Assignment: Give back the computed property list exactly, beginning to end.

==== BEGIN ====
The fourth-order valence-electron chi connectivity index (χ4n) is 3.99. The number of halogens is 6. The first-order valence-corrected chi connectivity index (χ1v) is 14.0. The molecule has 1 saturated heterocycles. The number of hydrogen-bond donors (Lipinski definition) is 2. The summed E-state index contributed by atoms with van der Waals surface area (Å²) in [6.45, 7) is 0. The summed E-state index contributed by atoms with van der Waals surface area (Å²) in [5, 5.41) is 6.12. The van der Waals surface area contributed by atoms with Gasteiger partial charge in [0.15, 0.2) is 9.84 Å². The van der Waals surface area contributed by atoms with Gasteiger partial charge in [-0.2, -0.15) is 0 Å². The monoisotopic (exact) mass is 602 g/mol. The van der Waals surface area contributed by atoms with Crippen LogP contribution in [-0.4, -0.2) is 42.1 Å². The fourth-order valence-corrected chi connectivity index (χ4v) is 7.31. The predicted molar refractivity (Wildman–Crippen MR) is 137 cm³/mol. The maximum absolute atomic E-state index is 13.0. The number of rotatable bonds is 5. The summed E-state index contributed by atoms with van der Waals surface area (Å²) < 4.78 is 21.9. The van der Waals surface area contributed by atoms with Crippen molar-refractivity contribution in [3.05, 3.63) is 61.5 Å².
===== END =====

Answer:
The fourth-order valence-electron chi connectivity index (χ4n) is 3.99. The number of halogens is 6. The first-order valence-corrected chi connectivity index (χ1v) is 14.0. The molecule has 1 saturated heterocycles. The number of hydrogen-bond donors (Lipinski definition) is 2. The summed E-state index contributed by atoms with van der Waals surface area (Å²) in [6.45, 7) is 0. The summed E-state index contributed by atoms with van der Waals surface area (Å²) in [5, 5.41) is 6.12. The van der Waals surface area contributed by atoms with Gasteiger partial charge in [0.15, 0.2) is 9.84 Å². The van der Waals surface area contributed by atoms with Gasteiger partial charge in [-0.2, -0.15) is 0 Å². The monoisotopic (exact) mass is 602 g/mol. The van der Waals surface area contributed by atoms with Crippen LogP contribution in [-0.4, -0.2) is 42.1 Å². The fourth-order valence-corrected chi connectivity index (χ4v) is 7.31. The predicted molar refractivity (Wildman–Crippen MR) is 137 cm³/mol. The maximum absolute atomic E-state index is 13.0. The number of rotatable bonds is 5. The summed E-state index contributed by atoms with van der Waals surface area (Å²) < 4.78 is 21.9. The van der Waals surface area contributed by atoms with Crippen molar-refractivity contribution in [3.05, 3.63) is 61.5 Å².